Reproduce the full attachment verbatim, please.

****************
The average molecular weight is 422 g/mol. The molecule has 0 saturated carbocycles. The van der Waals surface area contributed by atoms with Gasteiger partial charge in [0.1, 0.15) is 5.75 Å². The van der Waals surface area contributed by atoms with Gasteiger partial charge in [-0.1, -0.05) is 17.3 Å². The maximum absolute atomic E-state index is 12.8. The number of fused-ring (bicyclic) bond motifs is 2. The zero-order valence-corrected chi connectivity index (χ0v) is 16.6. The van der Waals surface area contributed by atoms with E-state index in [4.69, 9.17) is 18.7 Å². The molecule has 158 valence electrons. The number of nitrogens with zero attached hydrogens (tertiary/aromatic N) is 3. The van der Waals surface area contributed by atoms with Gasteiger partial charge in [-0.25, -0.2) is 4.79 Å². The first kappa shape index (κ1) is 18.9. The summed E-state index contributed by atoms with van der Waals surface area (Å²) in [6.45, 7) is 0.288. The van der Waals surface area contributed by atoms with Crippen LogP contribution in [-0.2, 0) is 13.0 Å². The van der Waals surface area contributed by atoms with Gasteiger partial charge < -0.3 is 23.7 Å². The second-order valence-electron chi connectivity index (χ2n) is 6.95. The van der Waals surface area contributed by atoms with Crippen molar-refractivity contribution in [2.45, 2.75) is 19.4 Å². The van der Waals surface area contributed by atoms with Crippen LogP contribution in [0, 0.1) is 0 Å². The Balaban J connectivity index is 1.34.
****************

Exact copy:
The average molecular weight is 422 g/mol. The molecule has 0 saturated carbocycles. The van der Waals surface area contributed by atoms with Gasteiger partial charge in [0.1, 0.15) is 5.75 Å². The van der Waals surface area contributed by atoms with Gasteiger partial charge in [-0.1, -0.05) is 17.3 Å². The maximum absolute atomic E-state index is 12.8. The number of fused-ring (bicyclic) bond motifs is 2. The zero-order valence-corrected chi connectivity index (χ0v) is 16.6. The van der Waals surface area contributed by atoms with E-state index in [4.69, 9.17) is 18.7 Å². The molecule has 158 valence electrons. The number of nitrogens with zero attached hydrogens (tertiary/aromatic N) is 3. The van der Waals surface area contributed by atoms with Gasteiger partial charge in [-0.25, -0.2) is 4.79 Å². The first kappa shape index (κ1) is 18.9. The summed E-state index contributed by atoms with van der Waals surface area (Å²) in [6.45, 7) is 0.288. The van der Waals surface area contributed by atoms with Crippen LogP contribution in [-0.2, 0) is 13.0 Å². The van der Waals surface area contributed by atoms with Gasteiger partial charge < -0.3 is 23.7 Å². The second-order valence-electron chi connectivity index (χ2n) is 6.95. The van der Waals surface area contributed by atoms with Crippen molar-refractivity contribution in [2.45, 2.75) is 19.4 Å². The van der Waals surface area contributed by atoms with Crippen LogP contribution in [0, 0.1) is 0 Å². The Balaban J connectivity index is 1.34.